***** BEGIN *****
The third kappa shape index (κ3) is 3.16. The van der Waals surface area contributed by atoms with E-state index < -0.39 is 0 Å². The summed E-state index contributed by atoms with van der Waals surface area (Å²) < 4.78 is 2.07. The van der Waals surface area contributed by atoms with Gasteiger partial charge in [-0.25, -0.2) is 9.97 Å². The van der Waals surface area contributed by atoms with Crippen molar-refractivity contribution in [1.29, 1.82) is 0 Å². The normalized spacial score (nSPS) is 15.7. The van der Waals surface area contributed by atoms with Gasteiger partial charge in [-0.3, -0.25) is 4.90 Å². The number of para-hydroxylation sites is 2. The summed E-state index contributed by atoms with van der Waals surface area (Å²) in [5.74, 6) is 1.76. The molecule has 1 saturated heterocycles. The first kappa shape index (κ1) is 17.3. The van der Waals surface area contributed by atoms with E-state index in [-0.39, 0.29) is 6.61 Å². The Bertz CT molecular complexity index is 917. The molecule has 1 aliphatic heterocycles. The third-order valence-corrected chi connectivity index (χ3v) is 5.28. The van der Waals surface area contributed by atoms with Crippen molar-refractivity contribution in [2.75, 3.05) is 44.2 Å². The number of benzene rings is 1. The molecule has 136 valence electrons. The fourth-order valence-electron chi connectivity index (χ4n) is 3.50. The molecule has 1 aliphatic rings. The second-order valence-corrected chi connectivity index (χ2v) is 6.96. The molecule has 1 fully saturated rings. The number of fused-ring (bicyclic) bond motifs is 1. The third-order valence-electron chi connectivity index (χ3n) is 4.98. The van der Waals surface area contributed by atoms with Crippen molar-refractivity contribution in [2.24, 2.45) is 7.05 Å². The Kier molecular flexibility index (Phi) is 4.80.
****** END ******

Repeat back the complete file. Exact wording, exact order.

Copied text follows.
The third kappa shape index (κ3) is 3.16. The van der Waals surface area contributed by atoms with E-state index < -0.39 is 0 Å². The summed E-state index contributed by atoms with van der Waals surface area (Å²) < 4.78 is 2.07. The van der Waals surface area contributed by atoms with Gasteiger partial charge in [-0.25, -0.2) is 9.97 Å². The van der Waals surface area contributed by atoms with Crippen molar-refractivity contribution in [1.29, 1.82) is 0 Å². The normalized spacial score (nSPS) is 15.7. The van der Waals surface area contributed by atoms with Gasteiger partial charge in [-0.3, -0.25) is 4.90 Å². The number of para-hydroxylation sites is 2. The summed E-state index contributed by atoms with van der Waals surface area (Å²) in [5.74, 6) is 1.76. The molecule has 1 saturated heterocycles. The first kappa shape index (κ1) is 17.3. The van der Waals surface area contributed by atoms with E-state index in [-0.39, 0.29) is 6.61 Å². The Bertz CT molecular complexity index is 917. The molecule has 1 aliphatic heterocycles. The third-order valence-corrected chi connectivity index (χ3v) is 5.28. The van der Waals surface area contributed by atoms with Crippen molar-refractivity contribution in [2.75, 3.05) is 44.2 Å². The number of benzene rings is 1. The molecule has 136 valence electrons. The fourth-order valence-electron chi connectivity index (χ4n) is 3.50. The molecule has 1 aliphatic rings. The second-order valence-corrected chi connectivity index (χ2v) is 6.96. The molecule has 1 fully saturated rings. The number of fused-ring (bicyclic) bond motifs is 1. The third-order valence-electron chi connectivity index (χ3n) is 4.98. The van der Waals surface area contributed by atoms with Crippen molar-refractivity contribution in [2.24, 2.45) is 7.05 Å². The Kier molecular flexibility index (Phi) is 4.80.